New FDA website aids in antimicrobial breakpoint updates

The US Food and Drug Administration (FDA) has created a new website that could help clinicians make more informed decisions about antimicrobial use and prevent the spread of drug resistance, the agency announced today in a press release.

The website will allow the agency to more quickly update antimicrobial susceptibility test interpretive criteria—commonly known as "breakpoints"—for antibiotic and antifungal drugs. Antimicrobial susceptibility tests rely on these breakpoints to determine whether specific bacteria or fungi that are causing a patient's infection are susceptible or resistant to certain drugs. Clinicians use susceptibility test results to guide therapy decisions.

Previously, drug manufacturers had to update drug labeling with new breakpoints, and updated labels had to be reviewed and approved by the FDA on a case-by-case basis. Only then could the companies who manufacture corresponding antimicrobial susceptibility tests update testing criteria and device labeling. The agency says this process was inefficient and created an unnecessary delay in getting updated breakpoints to healthcare professionals.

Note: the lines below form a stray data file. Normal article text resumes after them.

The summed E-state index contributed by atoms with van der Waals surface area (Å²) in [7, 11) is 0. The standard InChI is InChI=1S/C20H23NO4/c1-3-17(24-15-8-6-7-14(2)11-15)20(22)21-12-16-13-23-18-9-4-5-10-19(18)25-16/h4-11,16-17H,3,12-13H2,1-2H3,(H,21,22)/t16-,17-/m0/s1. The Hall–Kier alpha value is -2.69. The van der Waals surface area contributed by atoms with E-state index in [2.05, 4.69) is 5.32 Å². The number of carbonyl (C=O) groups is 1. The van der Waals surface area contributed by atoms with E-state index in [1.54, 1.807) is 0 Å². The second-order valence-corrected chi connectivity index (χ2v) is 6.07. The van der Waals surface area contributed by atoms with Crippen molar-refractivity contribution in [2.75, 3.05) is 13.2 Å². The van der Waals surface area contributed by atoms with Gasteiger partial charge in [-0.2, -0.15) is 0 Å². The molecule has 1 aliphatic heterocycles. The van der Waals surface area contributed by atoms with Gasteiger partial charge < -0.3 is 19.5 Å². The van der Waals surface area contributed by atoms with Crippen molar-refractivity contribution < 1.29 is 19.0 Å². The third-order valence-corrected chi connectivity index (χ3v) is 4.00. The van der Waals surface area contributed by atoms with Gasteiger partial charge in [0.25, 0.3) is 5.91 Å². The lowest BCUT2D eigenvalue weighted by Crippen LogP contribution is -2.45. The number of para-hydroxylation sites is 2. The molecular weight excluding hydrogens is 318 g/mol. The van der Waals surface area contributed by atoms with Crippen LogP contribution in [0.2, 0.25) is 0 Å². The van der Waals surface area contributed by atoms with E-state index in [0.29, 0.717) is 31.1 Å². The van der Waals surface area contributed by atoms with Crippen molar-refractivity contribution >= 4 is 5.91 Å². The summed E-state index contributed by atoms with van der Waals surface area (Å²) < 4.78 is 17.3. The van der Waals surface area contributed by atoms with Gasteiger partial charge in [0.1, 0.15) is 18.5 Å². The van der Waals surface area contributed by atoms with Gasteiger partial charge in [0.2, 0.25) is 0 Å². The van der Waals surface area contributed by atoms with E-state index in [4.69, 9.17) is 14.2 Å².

With the new website, drug companies won't have to update their labeling every time the breakpoint for a certain drug changes. Instead, labeling will have to be updated only once, to direct providers to the FDA website containing updated breakpoint information.  The FDA retains full authority to accept and recognize the updated breakpoints, or to establish alternative breakpoints.

Streamlining the process

"Prescribing a drug that's only going to be met with resistance from the bacteria or fungus it's intended to treat doesn't help that patient, and it has broader public health consequences that cannot be ignored," FDA Commissioner Scott Gottlieb, MD, said in the release.

"Under the old approach, it took too long to update each individual drug's labeling with information needed for susceptibility testing and it was clear [that] a more centralized approach was needed."

Gottlieb said the new website is aimed at making the process "more efficient and informed."

More timely updating of breakpoints can also help hospitals—which use susceptibility tests to monitor resistance levels—determine if additional infection control measures are needed to prevent resistant pathogens from spreading.

The agency was required to create the website under a provision of the 21st Century Cures Act that called for speeding up the recognition of updated antimicrobial breakpoints and getting that information to healthcare providers more quickly.

See also:

Dec 13 FDA press release

New FDA website

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